KotiRyhmätKeskusteluLisääAjan henki
Etsi sivustolta
Tämä sivusto käyttää evästeitä palvelujen toimittamiseen, toiminnan parantamiseen, analytiikkaan ja (jos et ole kirjautunut sisään) mainostamiseen. Käyttämällä LibraryThingiä ilmaiset, että olet lukenut ja ymmärtänyt käyttöehdot ja yksityisyydensuojakäytännöt. Sivujen ja palveluiden käytön tulee olla näiden ehtojen ja käytäntöjen mukaista.

Tulokset Google Booksista

Pikkukuvaa napsauttamalla pääset Google Booksiin.

Os Cus de Judas Tekijä: António Lobo…
Ladataan...

Os Cus de Judas (alkuperäinen julkaisuvuosi 1979; vuoden 2004 painos)

Tekijä: António Lobo Antunes, Dom Quixote (Toimittaja)

JäseniäKirja-arvostelujaSuosituimmuussijaKeskimääräinen arvioMaininnat
4231358,597 (3.88)36
In the tradition of William Faulkner and Gabriel García Márquez, one of the twentieth century's most original literary voices offers "kaleidoscopic visions of a modern Portugal scarred by its Fascist past and its bloody colonial wars in Africa" (Paris Review). Hailed as a masterpiece of world literature, The Land at the End of the World--in an acclaimed translation by Margaret Jull Costa--recounts the anguished tale of a Portuguese medic haunted by memories of war. Like the Ancient Mariner who will tell his tale to anyone who listens, the narrator's evening unfolds like a fever dream that is both tragic and haunting. The result is one of the great war novels of the modern age.… (lisätietoja)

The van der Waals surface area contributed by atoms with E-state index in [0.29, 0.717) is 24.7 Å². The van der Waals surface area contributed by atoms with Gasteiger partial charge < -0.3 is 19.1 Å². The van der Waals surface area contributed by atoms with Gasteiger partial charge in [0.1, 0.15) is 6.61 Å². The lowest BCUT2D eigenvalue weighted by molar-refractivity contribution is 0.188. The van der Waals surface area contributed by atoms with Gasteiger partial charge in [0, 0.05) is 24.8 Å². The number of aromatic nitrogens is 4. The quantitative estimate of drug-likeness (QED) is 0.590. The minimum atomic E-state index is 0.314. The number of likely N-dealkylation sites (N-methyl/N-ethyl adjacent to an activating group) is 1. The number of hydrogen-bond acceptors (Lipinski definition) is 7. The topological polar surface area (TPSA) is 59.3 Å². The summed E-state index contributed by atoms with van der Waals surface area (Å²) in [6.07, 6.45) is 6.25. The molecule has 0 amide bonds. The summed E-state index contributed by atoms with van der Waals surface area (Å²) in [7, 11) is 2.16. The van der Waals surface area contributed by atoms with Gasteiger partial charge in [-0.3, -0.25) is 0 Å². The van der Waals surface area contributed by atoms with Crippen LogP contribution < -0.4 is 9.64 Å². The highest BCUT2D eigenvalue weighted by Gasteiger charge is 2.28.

Jäsen:josedesousa
Teoksen nimi:Os Cus de Judas
Kirjailijat:António Lobo Antunes
Muut tekijät:Dom Quixote (Toimittaja)
Info:Dom Quixote (2004), Paperback, 200 páginas
Kokoelmat:Toivelista
Arvio (tähdet):****
Avainsanoja:guerra colonial, Angola

Teostiedot

Hevonkuusessa (tekijä: António Lobo Antunes) (1979)

Ladataan...

Kirjaudu LibraryThingiin nähdäksesi, pidätkö tästä kirjasta vai et.

Ei tämänhetkisiä Keskustelu-viestiketjuja tästä kirjasta.

» Katso myös 36 mainintaa

englanti (11)  italia (1)  portugali (1)  Kaikki kielet (13)
Näyttää 1-5 (yhteensä 13) (seuraava | näytä kaikki)